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How to Prune Mondo Grass

By Jacob J. Wright ; Updated September 21, 2017
Tufts of mondo grass make attractive edging or ground covers.

Looking like grass but really a member of the lily family, mondo grass forms clumps of curving, linear leaves, which work well as a ground covers in garden settings. Most often mondo grass is the species Ophiopogon japonicus, but another species, Ophiopogon planiscapus is also called mondo grass and has a variety with dark purple foliage known as black mondo grass. Grow these species of mondo grass in a fertile, moist, well-draining soil in partial sunlight exposures in U.S. Department of Agriculture hardiness zones 7 through 10.

Clip back the blades of mondo grass with a heavy-duty scissors or lawn clippers in early to mid-spring before new leaf growth has started. Make the cuts so that 1 to 2 inches of leaves remain on the plant. Do not allow the pruning debris to remain atop the mondo grass plants. This is the same technique used on lilyturf plants (Liriope spp.).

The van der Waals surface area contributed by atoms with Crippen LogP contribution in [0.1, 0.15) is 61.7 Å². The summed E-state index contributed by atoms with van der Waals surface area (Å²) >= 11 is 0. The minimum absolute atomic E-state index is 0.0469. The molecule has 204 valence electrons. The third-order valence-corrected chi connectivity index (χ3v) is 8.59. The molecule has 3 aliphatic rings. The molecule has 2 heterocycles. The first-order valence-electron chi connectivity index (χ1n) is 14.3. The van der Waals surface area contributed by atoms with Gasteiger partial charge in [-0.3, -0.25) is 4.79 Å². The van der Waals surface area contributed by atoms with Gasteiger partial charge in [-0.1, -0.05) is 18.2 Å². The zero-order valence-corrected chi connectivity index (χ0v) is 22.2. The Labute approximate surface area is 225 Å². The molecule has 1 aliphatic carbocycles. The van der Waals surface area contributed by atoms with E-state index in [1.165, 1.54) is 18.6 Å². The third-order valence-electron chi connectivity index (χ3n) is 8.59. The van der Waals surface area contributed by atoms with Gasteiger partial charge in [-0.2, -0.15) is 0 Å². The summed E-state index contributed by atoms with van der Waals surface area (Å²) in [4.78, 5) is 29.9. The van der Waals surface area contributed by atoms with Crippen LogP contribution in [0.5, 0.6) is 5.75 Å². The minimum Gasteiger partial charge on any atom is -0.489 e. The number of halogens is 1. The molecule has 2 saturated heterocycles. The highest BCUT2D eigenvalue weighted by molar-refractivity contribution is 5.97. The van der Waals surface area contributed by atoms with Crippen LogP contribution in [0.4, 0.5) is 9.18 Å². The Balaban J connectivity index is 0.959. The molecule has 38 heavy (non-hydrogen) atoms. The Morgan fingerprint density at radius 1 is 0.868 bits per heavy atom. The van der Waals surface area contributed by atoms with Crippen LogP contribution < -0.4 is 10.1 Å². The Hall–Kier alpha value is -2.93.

Water and fertilize the pruned mondo grass to encourage healthy, robust rejuvenation of leaves in mid to late spring.

Spot-cut or pull out any leaves or tufts of foliage that brown and dry during the growing season and into the cooler winter months. Do not over-water the mondo grass during winter so less foliage dies back from rot.

 

Things You Will Need

  • Heavy-duty scissors or hand-held garden clippers

Tips

  • Lush, healthy mondo grass doesn't need annual pruning to keep it looking its best. Only when drought, a severe winter or other seasonal woes causes foliage to look tattered would you need to consider pruning it. Pruning may be necessary only every other spring or every third spring.
  • If you have an expansive area of mondo grass, consider using a lawn mower with its blade set at 2 inches to quickly and evenly prune the patch. Dwarf selections of mondo grass that only grow 2 inches tall are best pruned by hand or a weed trimmer.

Warning

  • Do not prune mondo grass back in fall and winter. It may put undue stress on the plants leading into the colder winter months and may expose plants to increased frost and freeze injury.

About the Author

 

Jacob J. Wright became a full-time writer in 2008, with articles appearing on various websites. He has worked professionally at gardens in Colorado, Florida, Minnesota, New York, North Carolina and Pennsylvania. Wright holds a graduate diploma in environmental horticulture from the University of Melbourne, Australia, and a Master of Science in public horticulture from the University of Delaware.